Read the Procession of Palms text here: Matthew 21:1-11
Read the Passion text here: Matthew 26:14-27:66
Who Is This and What Is Going On Here?
Pontius Pilate, Roman Prefect of Judea
This weekend we enter into the Passion of our Lord. This is the most important week of the year for those who are disciples of Jesus. For the love and commitment of God to the creation and to us, who are God’s beloved children, is put on display in ways that are both profound and overwhelming. But at the same time it is a bit baffling because throughout his ministry and especially during the story of the passion what emerges as important, and essential for Jesus (and for God) is in direct conflict with those things that we humans have determined are essential and important for us. This is starkly obvious when the events of the Passion and Jesus’ actions are compared and contrasted with those of various other characters in the story.
So beginning on this weekend when we celebrate Jesus’ triumphant entrance into Jerusalem and we begin to make the shift to the Passion, and then continuing through our remembrances of the events of the Passion on Maundy Thursday and Good Friday we are going to focus on comparing Jesus’ attitudes, teachings and actions with the assumptions and actions of three primary characters in the story: Pontius Pilate (Palm Sunday) – the disciple Simon Peter (Maundy Thursday) – and the disciple Judas Iscariot (Good Friday).
Pontius Pilate – the Prefect or Governor of Judea. Not a whole lot is known about who Pilate was before and after his term as Prefect for Judea. But there are a few things that can be said. It appears that Pilate was from the north of Italy, a descendent of a tribe that held out against Rome for sometime early in the period of Roman expansion. Eventually however, they were conquered and integrated into Roman life. In order to have had a successful aristocratic life (and Pilate was a Roman aristocrat, even if he was a 2nd level aristocrat) he would have needed two things: 1. A Classical education – which he undoubtedly received; and 2. A Patron – and there is every indication that he had the patronage of a notoriously powerful and important official who was close to Emperor Tiberius. With these two things Pilate was able to secure an appointment as an officer in the army and certainly spent several years on various campaigns as he moved up the ranks. Just from his actions in Judea it is obvious that Pilate was always more of a military officer than a diplomat. He must have done well because then the Emperor himself appointed him to the post of Prefect of Judea.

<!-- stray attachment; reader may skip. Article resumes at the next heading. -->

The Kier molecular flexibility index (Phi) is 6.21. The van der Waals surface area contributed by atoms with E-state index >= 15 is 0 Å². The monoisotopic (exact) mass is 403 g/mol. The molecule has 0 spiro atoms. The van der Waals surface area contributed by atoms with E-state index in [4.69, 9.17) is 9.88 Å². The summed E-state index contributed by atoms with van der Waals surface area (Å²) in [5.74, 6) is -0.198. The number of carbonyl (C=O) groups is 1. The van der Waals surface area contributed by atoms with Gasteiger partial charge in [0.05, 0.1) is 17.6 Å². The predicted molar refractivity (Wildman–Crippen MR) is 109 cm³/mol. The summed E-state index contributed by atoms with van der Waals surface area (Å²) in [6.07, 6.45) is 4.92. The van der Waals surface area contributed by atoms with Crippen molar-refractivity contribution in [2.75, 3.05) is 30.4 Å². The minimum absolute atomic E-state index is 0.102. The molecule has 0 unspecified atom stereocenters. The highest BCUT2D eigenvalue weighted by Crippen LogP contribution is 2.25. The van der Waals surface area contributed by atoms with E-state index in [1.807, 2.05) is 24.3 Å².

The job of the Prefect was like being a sub-governor, he was under the authority of the Governor of Syria, but for the first 5 years of his appointment the Governor of Syria engaged in a conflict with the Emperor and was detained in Rome until that was resolved. So Pilate was on his own and he wasted no time letting people know who was in charge. Now as Prefect, Pilate’s job was NOT to Romanize the population, it was really more pedestrian than that. His job was three-fold: he was to collect taxes, to secure trades routes and to keep the peace. And the last one there was probably the most challenging part of the job. For no matter what he did the people of Judea hated him, and it appears that the feeling was mutual. But as brutal as he could be he still was a remarkably calculating man, who carefully nurtured his relationship with the High Priest Joseph Caiaphas and allowed the Temple officials a fair amount of autonomy. And Pilate had another challenge – he had to keep a tight reign on his own troops, the Roman Legions under his command. These troops would have all been from outside of Judea and they way too often got out of control and did things that sparked trouble. Pilate at times had to harshly punish his own troops to maintain order. You might say that being the Prefect of Judea was like learning to walk a tight rope.